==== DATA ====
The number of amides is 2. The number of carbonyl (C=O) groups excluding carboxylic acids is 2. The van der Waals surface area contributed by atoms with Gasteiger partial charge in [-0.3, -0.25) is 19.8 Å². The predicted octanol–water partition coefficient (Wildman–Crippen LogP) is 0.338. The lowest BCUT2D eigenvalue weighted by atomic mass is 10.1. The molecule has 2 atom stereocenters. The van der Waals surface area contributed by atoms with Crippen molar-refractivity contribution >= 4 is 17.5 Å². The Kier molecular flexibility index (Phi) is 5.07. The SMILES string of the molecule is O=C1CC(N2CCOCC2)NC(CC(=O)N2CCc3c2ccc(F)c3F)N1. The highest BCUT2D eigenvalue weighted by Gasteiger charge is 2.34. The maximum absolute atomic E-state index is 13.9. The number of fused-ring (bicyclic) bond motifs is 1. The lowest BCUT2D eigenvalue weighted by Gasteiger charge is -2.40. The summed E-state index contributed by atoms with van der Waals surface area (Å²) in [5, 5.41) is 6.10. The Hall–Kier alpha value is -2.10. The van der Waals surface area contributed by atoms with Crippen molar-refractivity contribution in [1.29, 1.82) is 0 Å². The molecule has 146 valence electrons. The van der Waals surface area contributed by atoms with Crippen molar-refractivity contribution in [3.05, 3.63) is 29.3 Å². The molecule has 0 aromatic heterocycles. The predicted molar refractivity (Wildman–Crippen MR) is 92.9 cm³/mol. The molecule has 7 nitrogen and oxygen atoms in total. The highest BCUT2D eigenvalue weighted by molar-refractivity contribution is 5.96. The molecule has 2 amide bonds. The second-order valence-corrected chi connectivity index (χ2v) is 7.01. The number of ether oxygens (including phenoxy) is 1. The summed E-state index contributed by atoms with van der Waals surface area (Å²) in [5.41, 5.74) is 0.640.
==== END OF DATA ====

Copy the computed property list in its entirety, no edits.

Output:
The number of amides is 2. The number of carbonyl (C=O) groups excluding carboxylic acids is 2. The van der Waals surface area contributed by atoms with Gasteiger partial charge in [-0.3, -0.25) is 19.8 Å². The predicted octanol–water partition coefficient (Wildman–Crippen LogP) is 0.338. The lowest BCUT2D eigenvalue weighted by atomic mass is 10.1. The molecule has 2 atom stereocenters. The van der Waals surface area contributed by atoms with Crippen molar-refractivity contribution >= 4 is 17.5 Å². The Kier molecular flexibility index (Phi) is 5.07. The SMILES string of the molecule is O=C1CC(N2CCOCC2)NC(CC(=O)N2CCc3c2ccc(F)c3F)N1. The highest BCUT2D eigenvalue weighted by Gasteiger charge is 2.34. The maximum absolute atomic E-state index is 13.9. The number of fused-ring (bicyclic) bond motifs is 1. The lowest BCUT2D eigenvalue weighted by Gasteiger charge is -2.40. The summed E-state index contributed by atoms with van der Waals surface area (Å²) in [5, 5.41) is 6.10. The Hall–Kier alpha value is -2.10. The van der Waals surface area contributed by atoms with Crippen molar-refractivity contribution in [1.29, 1.82) is 0 Å². The molecule has 146 valence electrons. The van der Waals surface area contributed by atoms with Crippen molar-refractivity contribution in [3.05, 3.63) is 29.3 Å². The molecule has 0 aromatic heterocycles. The predicted molar refractivity (Wildman–Crippen MR) is 92.9 cm³/mol. The molecule has 7 nitrogen and oxygen atoms in total. The highest BCUT2D eigenvalue weighted by molar-refractivity contribution is 5.96. The molecule has 2 amide bonds. The second-order valence-corrected chi connectivity index (χ2v) is 7.01. The number of ether oxygens (including phenoxy) is 1. The summed E-state index contributed by atoms with van der Waals surface area (Å²) in [5.41, 5.74) is 0.640.